Any investor, whether beginner or expert, will typically own two general asset classes: Stocks and Bonds. The proportional mix of stocks and bonds is known as one’s Asset Allocation. Those with less experience should keep a simple asset allocation and start off owning only two things:
- A Total Stock Market Index Fund.
- A Total Bond Market Index Fund.
The same concept applies to bonds. Novice investors will want to avoid the “Interest Rate Risk” which exists for individual bonds. Away to avoid the individual risks of default, rate changes and other unforeseen changes is to invest in a Total Bond Market Fund which owns thousands of different duration, timing and rated bonds.
SpecificsVanguard has a history of providing quality products with low fees. Therefore, two examples of logical choices for total stock and bond market funds include:
- The Vanguard Total Stock Market ETF (Ticker: VTI).
- The Vanguard Total Bond Market ETF (Ticker: BND).
Both Exchange Traded Funds (ETFs) seek to replicate the returns of the total market. This level of diversification should shield beginner investors from the sudden ups and downs associated with individual investments.
A Proper AllocationNow that we’ve identified examples of two investments everyone should own, how much of each should you buy? Historically, the stock market will offer higher returns than the bond market, but for a higher risk. Therefore, portfolios with greater stock percentages are seen as more risky and less conservative than those with greater bond percentages. Very generally, allocations of between 70% and 90% stock (with 30% to 10% of bonds) are typically recommended for younger investors who have a longer investing horizon to benefit from the increased risks. Similarly, allocations of 70% up to 90% of bonds are typically recommended for investors who are more conservative or who are looking to withdraw their money in a shorter time period.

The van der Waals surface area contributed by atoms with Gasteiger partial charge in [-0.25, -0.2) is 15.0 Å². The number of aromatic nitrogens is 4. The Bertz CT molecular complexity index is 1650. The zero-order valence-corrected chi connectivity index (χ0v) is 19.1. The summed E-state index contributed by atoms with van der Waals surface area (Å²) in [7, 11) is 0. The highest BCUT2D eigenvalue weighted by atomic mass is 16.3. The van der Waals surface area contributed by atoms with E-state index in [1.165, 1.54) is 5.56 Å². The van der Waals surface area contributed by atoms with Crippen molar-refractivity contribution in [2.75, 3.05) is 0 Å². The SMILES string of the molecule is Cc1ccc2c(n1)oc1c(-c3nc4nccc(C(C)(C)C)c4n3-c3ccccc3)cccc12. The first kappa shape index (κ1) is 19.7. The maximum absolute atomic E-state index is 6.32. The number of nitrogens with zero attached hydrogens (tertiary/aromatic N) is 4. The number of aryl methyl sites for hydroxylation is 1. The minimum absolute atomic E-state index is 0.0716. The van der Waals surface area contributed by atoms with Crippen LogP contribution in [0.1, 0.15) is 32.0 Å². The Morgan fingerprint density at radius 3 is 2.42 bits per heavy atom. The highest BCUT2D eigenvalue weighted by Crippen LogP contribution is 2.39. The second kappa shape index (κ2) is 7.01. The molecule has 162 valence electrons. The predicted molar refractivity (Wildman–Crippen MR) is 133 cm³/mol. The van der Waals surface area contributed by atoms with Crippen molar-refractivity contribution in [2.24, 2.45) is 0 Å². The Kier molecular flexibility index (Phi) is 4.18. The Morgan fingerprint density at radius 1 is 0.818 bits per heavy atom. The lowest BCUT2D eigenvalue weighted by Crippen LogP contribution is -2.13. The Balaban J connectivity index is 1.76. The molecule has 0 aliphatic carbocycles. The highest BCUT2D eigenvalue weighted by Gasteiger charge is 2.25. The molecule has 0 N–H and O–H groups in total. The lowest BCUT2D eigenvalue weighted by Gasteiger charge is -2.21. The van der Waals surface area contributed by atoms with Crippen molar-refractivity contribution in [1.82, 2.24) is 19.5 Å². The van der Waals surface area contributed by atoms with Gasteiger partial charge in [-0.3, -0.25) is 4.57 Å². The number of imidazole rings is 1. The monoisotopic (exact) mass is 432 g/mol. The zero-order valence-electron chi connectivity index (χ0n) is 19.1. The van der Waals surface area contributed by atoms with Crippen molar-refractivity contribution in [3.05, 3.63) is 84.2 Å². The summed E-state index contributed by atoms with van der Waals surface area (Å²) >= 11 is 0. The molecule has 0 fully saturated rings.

Remember, you’ll always want to consult your financial adviser before investing. I’m providing general, hypothetical, information on investing and have received zero compensation to do so. If you’re ready to move on, start with this excellent read: The Intelligent Investor: The Definitive Book on Value Investing. A Book of Practical Counsel (Revised Edition).
Tags: New to Investing
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